And they're off! And currently in 2nd place I might add, as they got a great start and a successful launch of the spinnaker (due to my expert packing no doubt!)
These 2 weeks have been the most amazing fun and an emotional rollercoaster. An extra leg of the race in a way. There were lots of jobs on the boat to get done before they left, visits to Downing Street, birthday celebrations and some epic nights out, the excitement and tears on Sunday as the fleet left St Katherine's Dock and then the starting gun going today for the epic Leg 1 down to Rio. We are a team and I was proud to play my part of preparing the boat. A little bit of me (blood, sweat and tears, will go with them and also a few little surprises for them along the way, hidden on board!)
Winding back a bit to prep week in London. Sewing became a bit of a theme. Charlotte and I had volunteered to assemble the helm pockets, little did we know how temperamental the on board sewing machine was! However resilience is Team GB's middle name and we completed it with time to spare (after a few choice words I might add!)
It was lovely to work with lots of the crew I won't actually be sailing with. After work each day we retired to the pub (generally The Dickens) for a few beers and to swap stories with the other crews - something no doubt we will be doing a lot more of. We also spent an evening in Wiltons - an historic music hall that has been recently restored in to an excellent live music venue and bar. James Morrison was playing and I managed to sneak in to the back for a couple of minutes - absolutely amazing. Such a beautiful place and a fantastic gig. What a beautiful surprise.
The visit to Downing Street was surreal. We were allowed to take as many photos as we liked and then posed for our official shots all in our new, very smart, team kit. It was a beautiful day and London looked amazing. It was such an honour to be there. We had a briefing at the Foreign and Commonwealth Office about the GREAT campaign and our part within that. We were in the Map Room which must have seen some action and planning of daring do in its day. Again a great honour.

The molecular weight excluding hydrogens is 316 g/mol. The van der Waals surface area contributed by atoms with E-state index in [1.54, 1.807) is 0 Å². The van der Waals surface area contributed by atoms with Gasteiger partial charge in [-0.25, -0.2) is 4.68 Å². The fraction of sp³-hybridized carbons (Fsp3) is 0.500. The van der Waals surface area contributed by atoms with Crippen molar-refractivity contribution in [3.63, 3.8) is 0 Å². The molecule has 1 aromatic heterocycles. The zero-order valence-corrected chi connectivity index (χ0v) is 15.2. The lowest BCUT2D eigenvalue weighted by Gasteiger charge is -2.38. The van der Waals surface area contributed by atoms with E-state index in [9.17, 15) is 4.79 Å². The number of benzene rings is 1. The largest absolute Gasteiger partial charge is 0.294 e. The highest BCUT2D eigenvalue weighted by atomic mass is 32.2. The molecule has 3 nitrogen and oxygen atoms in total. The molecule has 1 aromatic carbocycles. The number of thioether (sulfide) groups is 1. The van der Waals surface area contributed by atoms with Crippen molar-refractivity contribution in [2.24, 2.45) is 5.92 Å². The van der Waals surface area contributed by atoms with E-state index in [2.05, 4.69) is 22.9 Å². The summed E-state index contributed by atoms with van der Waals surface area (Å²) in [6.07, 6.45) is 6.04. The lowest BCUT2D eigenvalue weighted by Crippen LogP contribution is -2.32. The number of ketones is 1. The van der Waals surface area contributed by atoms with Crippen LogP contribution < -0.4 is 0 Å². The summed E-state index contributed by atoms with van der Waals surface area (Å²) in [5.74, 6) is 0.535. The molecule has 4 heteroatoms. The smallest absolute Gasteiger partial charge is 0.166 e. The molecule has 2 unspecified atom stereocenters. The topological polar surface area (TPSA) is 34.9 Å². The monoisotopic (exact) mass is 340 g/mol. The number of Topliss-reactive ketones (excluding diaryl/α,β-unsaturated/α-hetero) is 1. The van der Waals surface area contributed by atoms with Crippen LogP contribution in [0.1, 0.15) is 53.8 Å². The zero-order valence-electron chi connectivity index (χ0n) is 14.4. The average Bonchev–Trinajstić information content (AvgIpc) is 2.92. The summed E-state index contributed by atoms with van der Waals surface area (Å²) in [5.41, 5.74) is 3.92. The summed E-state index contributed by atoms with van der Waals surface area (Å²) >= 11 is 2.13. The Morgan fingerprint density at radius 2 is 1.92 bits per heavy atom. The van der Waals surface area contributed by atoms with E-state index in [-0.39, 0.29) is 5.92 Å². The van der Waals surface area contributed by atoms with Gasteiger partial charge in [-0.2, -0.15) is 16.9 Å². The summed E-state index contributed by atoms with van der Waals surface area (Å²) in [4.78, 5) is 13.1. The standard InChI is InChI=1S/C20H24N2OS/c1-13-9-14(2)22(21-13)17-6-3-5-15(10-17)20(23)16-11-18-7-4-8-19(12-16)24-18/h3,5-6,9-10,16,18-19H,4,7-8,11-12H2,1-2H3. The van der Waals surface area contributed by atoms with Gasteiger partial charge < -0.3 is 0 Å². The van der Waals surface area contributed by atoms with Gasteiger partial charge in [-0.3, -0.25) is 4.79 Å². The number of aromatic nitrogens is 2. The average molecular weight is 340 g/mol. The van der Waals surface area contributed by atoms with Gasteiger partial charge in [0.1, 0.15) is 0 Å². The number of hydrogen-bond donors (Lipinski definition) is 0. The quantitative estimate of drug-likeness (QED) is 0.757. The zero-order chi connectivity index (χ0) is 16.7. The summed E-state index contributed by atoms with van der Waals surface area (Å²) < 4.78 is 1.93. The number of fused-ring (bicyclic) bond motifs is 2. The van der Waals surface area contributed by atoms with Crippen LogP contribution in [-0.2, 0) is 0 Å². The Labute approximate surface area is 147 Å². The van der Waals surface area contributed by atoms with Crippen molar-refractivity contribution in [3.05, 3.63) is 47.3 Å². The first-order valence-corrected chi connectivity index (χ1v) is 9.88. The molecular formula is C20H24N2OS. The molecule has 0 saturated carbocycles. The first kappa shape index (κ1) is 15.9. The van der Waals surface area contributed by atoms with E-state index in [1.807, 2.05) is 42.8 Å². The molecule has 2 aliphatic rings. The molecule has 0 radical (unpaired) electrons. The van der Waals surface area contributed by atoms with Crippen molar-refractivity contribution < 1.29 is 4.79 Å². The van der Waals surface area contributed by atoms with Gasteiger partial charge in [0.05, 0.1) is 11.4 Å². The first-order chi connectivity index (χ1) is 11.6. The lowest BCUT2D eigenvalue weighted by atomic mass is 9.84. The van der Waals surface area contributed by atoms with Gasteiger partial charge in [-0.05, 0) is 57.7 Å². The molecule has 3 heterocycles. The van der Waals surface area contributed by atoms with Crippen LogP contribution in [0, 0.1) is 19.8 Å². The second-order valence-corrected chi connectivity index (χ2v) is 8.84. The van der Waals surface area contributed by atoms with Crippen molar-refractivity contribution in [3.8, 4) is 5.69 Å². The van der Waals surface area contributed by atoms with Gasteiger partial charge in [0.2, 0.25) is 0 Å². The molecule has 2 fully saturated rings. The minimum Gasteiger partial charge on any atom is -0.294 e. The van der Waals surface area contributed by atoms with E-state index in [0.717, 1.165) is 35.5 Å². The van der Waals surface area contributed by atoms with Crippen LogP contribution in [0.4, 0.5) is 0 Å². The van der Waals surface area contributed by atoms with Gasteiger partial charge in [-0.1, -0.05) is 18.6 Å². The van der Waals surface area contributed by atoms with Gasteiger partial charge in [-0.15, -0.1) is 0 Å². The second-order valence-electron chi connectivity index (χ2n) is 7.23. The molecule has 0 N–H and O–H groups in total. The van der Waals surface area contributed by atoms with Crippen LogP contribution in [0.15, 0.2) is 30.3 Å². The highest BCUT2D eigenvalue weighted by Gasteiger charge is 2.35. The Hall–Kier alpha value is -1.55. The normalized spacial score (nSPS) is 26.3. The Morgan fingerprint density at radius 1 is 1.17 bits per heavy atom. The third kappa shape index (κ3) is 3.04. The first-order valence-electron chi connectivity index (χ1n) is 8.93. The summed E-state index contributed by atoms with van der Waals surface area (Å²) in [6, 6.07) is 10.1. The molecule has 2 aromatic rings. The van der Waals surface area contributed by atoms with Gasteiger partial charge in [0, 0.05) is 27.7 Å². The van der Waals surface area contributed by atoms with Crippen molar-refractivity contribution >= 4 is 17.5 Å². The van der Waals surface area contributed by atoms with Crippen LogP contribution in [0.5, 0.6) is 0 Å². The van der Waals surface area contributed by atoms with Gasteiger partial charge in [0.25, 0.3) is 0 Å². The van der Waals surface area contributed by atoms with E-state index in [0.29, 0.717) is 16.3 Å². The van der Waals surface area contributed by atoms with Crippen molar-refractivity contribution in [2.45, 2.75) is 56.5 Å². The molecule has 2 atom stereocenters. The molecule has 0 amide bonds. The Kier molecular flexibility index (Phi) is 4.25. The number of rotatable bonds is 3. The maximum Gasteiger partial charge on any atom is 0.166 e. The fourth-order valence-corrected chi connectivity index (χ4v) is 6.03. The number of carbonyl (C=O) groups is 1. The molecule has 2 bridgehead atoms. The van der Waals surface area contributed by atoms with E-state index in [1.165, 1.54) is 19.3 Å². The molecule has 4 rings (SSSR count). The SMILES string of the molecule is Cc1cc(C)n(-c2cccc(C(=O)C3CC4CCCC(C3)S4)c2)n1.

Of course it was also the Skipper's birthday and we had a crew meal that ended with one armed press ups in the bar. (I managed 10 standard press ups so was quite pleased with myself!) Other evenings had ended with shots (liquor) being traded between teams so I feel we got off lightly! The last night out was of course the whole fleet crew party at a fabulous venue in central London. The dance off was clearly won by Team GB - a sign of things to come I feel! There were some sore heads the next day but that left only 24 hours before departure and work carried on at a pace.
The final day dawned and I'm sure not many had had a good night's sleep, nerves were kicking in. Even I had a little moment on the tube on the way in. It wasn't that I was sad but more excited and nervous for them, knowing how they would feel and just wanting them all to be safe. The opening ceremony was just brilliant with all the teams being introduced and then manning their boats. Roy and I boarded a spectator boat and were able to escort the fleet up the river as far as the Thames barrier, cheering, waving like crazy and shouting out to all the teams. Tower Bridge opened for the whole fleet to process under and they proceeded up the Thames line astern. And then all of a sudden it was time for the spectator boats to turn back and leave them to continue to their overnight anchorage before race start today. I'm sure there were a few more tears on board (there certainly were from me) as they realise what they are about to embark on. I'm sure things will quickly settle in to routine with game faces on. (Paddington Bear is strapped to the mast to keep an eye on them.)
I for one will be addicted to the race viewer on the website - http://clipperroundtheworld.com/race/standings
The gun went at 12.30 off Southend pier and they won't return to Blighty for 11 months. Fair winds and safe passage my friends. I'll be with you on every wave. See you in Oz.